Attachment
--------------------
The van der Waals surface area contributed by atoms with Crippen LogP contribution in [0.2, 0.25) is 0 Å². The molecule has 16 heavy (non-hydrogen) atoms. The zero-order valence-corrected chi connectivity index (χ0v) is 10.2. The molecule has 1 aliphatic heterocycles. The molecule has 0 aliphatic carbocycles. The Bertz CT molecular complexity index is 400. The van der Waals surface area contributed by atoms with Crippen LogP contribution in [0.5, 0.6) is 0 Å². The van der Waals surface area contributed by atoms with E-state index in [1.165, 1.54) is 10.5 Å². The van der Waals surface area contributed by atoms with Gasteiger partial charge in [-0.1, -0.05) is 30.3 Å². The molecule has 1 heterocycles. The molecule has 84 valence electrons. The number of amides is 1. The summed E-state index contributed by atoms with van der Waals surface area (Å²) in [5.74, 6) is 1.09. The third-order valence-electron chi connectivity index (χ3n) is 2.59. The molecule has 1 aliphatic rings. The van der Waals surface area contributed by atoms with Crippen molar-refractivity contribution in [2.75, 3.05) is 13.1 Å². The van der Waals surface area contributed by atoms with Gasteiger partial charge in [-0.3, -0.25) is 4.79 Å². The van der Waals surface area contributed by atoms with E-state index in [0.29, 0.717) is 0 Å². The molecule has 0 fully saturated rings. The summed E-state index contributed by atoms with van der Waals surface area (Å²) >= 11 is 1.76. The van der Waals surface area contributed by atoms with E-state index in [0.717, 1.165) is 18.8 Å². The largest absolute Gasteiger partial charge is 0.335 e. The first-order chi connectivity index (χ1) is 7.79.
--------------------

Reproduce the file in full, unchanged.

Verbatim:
The van der Waals surface area contributed by atoms with Crippen LogP contribution in [0.2, 0.25) is 0 Å². The molecule has 16 heavy (non-hydrogen) atoms. The zero-order valence-corrected chi connectivity index (χ0v) is 10.2. The molecule has 1 aliphatic heterocycles. The molecule has 0 aliphatic carbocycles. The Bertz CT molecular complexity index is 400. The van der Waals surface area contributed by atoms with Crippen LogP contribution in [0.5, 0.6) is 0 Å². The van der Waals surface area contributed by atoms with E-state index in [1.165, 1.54) is 10.5 Å². The van der Waals surface area contributed by atoms with Gasteiger partial charge in [-0.1, -0.05) is 30.3 Å². The molecule has 1 heterocycles. The molecule has 84 valence electrons. The number of amides is 1. The summed E-state index contributed by atoms with van der Waals surface area (Å²) in [5.74, 6) is 1.09. The third-order valence-electron chi connectivity index (χ3n) is 2.59. The molecule has 1 aliphatic rings. The van der Waals surface area contributed by atoms with Crippen molar-refractivity contribution in [2.75, 3.05) is 13.1 Å². The van der Waals surface area contributed by atoms with Gasteiger partial charge in [-0.3, -0.25) is 4.79 Å². The van der Waals surface area contributed by atoms with E-state index in [0.29, 0.717) is 0 Å². The molecule has 0 fully saturated rings. The summed E-state index contributed by atoms with van der Waals surface area (Å²) >= 11 is 1.76. The van der Waals surface area contributed by atoms with E-state index in [0.717, 1.165) is 18.8 Å². The largest absolute Gasteiger partial charge is 0.335 e. The first-order chi connectivity index (χ1) is 7.79.